Businessman denies giving Dunlop IR£25,000
Published 20/10/2010 | 05:00
BUSINESSMAN Jim Kennedy denies that he gave IR£25,000 (€31,750) to former lobbyist Frank Dunlop in order to buy councillors' votes for a rezoning in 1992.
Gibraltar-based Mr Kennedy attended the High Court yesterday, where he is to give evidence in his fight against unjust-enrichment proceedings being brought by the Criminal Assets Bureau (CAB) against Jackson Way Properties Ltd (JWPL) over the rezoning of 17 acres of farmland in Carrickmines, south Dublin.
Mr Kennedy and solicitor John Caldwell are the alleged beneficial owners of JWPL.
Dunlop, who was recently released from an 18-month prison sentence for corruption in relation to the Carrickmines rezoning, also attended the court, where he is to give evidence on behalf of CAB.
He will say that he used IR£25,000 given to him by Mr Kennedy to lobby for rezoning of the Carrickmines land, the court heard. Dunlop will also testify that he was promised a "success fee" of IR£100,000 if rezoning of the farmland to industrial use was obtained.
It took a further five years before the rezoning was passed in 1997. Dunlop will allege that by that stage, Mr Kennedy had promised him a IR£250,000 success fee.
Mr Kennedy also denies this allegation.
Outlining CAB's case, Diarmuid McGuinness SC said the value of the land increased to €6.6m when it was rezoned in 1997.
By 2005, before CAB initiated unjust-enrichment proceedings against JWPL, the land was estimated to be worth €53m. Today, it is worth an estimated €5.7m, counsel said.
CAB is claiming that the total unjust enrichment by JWPL is around €10m -- comprising the €5.7m current value of the 17 acres and another €4.25m, which a valuer estimated was the amount the company received over and above a €12.8m arbitration award made to it following the compulsory purchase, for the south-eastern motorway, of an adjoining 20 acres that JWPL owned.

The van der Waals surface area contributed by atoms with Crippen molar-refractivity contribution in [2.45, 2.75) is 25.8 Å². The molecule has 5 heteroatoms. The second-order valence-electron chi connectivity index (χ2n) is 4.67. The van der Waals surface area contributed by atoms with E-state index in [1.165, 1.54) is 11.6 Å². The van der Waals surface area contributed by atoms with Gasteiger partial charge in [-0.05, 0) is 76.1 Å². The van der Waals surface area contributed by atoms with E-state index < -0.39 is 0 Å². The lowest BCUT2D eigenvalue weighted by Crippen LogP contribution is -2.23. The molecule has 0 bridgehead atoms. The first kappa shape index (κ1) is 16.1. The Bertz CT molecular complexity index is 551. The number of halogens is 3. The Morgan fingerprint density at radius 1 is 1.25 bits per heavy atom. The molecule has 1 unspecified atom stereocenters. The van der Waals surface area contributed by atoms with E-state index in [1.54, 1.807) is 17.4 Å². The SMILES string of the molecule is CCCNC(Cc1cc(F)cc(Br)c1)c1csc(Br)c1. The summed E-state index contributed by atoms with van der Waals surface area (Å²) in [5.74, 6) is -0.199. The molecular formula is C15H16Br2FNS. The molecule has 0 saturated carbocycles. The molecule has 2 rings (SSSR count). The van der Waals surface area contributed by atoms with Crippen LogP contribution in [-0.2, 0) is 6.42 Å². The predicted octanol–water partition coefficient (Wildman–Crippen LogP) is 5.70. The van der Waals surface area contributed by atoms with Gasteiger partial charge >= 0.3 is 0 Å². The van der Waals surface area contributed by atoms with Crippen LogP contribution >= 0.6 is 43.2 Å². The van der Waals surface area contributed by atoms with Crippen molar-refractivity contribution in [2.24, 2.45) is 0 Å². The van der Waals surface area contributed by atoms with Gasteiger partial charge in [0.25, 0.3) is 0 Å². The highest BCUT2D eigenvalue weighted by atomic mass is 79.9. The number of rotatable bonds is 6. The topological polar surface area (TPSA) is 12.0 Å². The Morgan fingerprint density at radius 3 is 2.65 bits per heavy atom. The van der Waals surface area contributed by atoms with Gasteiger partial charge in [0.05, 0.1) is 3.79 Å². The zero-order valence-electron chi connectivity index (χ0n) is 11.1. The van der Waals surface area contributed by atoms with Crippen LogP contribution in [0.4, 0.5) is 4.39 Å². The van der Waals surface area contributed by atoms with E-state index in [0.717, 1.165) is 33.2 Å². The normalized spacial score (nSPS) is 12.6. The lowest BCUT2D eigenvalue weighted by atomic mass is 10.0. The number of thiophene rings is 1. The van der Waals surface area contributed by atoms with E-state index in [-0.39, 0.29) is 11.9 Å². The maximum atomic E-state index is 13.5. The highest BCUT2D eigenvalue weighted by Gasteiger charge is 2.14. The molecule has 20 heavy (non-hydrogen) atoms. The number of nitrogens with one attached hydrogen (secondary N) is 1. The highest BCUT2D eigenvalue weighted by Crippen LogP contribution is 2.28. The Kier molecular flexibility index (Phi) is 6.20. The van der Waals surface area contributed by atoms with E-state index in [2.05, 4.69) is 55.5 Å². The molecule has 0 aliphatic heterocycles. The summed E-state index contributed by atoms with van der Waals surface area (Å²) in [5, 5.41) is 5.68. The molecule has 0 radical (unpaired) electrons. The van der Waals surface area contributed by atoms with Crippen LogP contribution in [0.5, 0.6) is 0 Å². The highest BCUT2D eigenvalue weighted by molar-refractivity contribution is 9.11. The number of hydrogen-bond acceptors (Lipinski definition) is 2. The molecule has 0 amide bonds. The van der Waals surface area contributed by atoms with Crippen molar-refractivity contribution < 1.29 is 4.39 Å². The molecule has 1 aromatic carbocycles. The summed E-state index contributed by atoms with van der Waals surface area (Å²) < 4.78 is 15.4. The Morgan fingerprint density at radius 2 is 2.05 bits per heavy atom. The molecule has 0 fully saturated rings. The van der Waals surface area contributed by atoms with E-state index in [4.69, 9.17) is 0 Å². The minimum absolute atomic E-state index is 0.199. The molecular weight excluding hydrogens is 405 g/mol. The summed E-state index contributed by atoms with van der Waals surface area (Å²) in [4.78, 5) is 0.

Had the 17 acres not been rezoned, the value of the motorway land would not have been €12.8m, it is claimed.
Earlier, Mr McGuinness said the case was being brought under the Proceeds of Crime Act.
CAB is seeking a ruling that JWPL pays to the State the amount of corrupt enrichment as on the day of the court decision.
Counsel said it is alleged that in 1991, the owner of 108 acres at Carrickmines sold the land to a company called Paisley Park Ltd for IR£700,000, following approaches to the then owner by a man called Sam Stanley, acting on behalf of Paisley Park.
Mr Stanley had a 20pc stake in Paisley while Mr Kennedy and Mr Caldwell, the solicitor, owned the rest.
Dunlop will give evidence that Mr Kennedy approached him to lobby councillors to get the land rezoned and that he "collected" a IR£25,000 "fund" to pay councillors, with the promise of a IR£100,000 success fee, counsel said.
Dunlop will say he paid IR£3,000 to two councillors who moved the rezoning, which was ultimately defeated.
Seven years later, by which time Paisley Park had gone into liquidation and been sold to JWPL, Mr Kennedy again approached Dunlop to lobby once more for rezoning, although this time the land involved was much smaller because the compulsory purchase order for the motorway had split it into a large and small holding, counsel said.
This time, it was agreed the success fee would be IR£250,000 but no "fund" was provided.
Dunlop will say he made two payments to then councillor Liam Cosgrave Jnr of IR£2,500 and IR£4,500 in 1997. He will also say he paid Cllr Tony Fox (Fianna Fail) IR£1,250 and IR£3,750.
The councillors have always claimed that these were not bribes but political donations, counsel said.
Mr Kennedy has denied that he authorised corruption or the payment of money for that purpose between 1992 and 1997.
Counsel for JWPL, Martin Hayden, told the court his client would also deny that any IR£25,000 payment was given to Dunlop.
The case continues.